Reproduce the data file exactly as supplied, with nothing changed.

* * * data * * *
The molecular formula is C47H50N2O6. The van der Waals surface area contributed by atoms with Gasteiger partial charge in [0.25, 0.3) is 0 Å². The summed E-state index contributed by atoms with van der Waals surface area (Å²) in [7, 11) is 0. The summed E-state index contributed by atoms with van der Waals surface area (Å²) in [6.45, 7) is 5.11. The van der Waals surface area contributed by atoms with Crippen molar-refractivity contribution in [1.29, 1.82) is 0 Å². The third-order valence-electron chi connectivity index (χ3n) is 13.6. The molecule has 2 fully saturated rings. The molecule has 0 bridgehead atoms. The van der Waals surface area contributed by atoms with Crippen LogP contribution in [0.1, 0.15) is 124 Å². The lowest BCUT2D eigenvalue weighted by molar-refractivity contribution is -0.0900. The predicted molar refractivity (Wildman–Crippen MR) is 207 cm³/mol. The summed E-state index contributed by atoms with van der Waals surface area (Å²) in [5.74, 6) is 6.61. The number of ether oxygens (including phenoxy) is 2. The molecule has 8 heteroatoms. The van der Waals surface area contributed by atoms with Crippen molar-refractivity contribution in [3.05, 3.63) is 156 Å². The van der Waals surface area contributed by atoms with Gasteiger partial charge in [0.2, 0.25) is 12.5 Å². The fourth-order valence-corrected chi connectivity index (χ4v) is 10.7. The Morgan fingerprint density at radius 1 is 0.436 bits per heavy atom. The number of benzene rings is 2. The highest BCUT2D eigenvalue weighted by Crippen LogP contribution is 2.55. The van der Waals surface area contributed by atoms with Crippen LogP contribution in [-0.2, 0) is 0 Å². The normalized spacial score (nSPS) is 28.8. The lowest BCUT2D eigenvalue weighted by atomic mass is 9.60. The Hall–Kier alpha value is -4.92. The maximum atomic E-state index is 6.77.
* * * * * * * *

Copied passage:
The molecular formula is C47H50N2O6. The van der Waals surface area contributed by atoms with Gasteiger partial charge in [0.25, 0.3) is 0 Å². The summed E-state index contributed by atoms with van der Waals surface area (Å²) in [7, 11) is 0. The summed E-state index contributed by atoms with van der Waals surface area (Å²) in [6.45, 7) is 5.11. The van der Waals surface area contributed by atoms with Crippen molar-refractivity contribution in [1.29, 1.82) is 0 Å². The third-order valence-electron chi connectivity index (χ3n) is 13.6. The molecule has 2 fully saturated rings. The molecule has 0 bridgehead atoms. The van der Waals surface area contributed by atoms with Crippen LogP contribution in [0.1, 0.15) is 124 Å². The lowest BCUT2D eigenvalue weighted by molar-refractivity contribution is -0.0900. The predicted molar refractivity (Wildman–Crippen MR) is 207 cm³/mol. The summed E-state index contributed by atoms with van der Waals surface area (Å²) in [5.74, 6) is 6.61. The number of ether oxygens (including phenoxy) is 2. The molecule has 8 heteroatoms. The van der Waals surface area contributed by atoms with Crippen molar-refractivity contribution in [3.05, 3.63) is 156 Å². The van der Waals surface area contributed by atoms with Gasteiger partial charge in [0.2, 0.25) is 12.5 Å². The fourth-order valence-corrected chi connectivity index (χ4v) is 10.7. The Morgan fingerprint density at radius 1 is 0.436 bits per heavy atom. The number of benzene rings is 2. The highest BCUT2D eigenvalue weighted by Crippen LogP contribution is 2.55. The van der Waals surface area contributed by atoms with Crippen LogP contribution in [-0.2, 0) is 0 Å². The normalized spacial score (nSPS) is 28.8. The lowest BCUT2D eigenvalue weighted by atomic mass is 9.60. The Hall–Kier alpha value is -4.92. The maximum atomic E-state index is 6.77.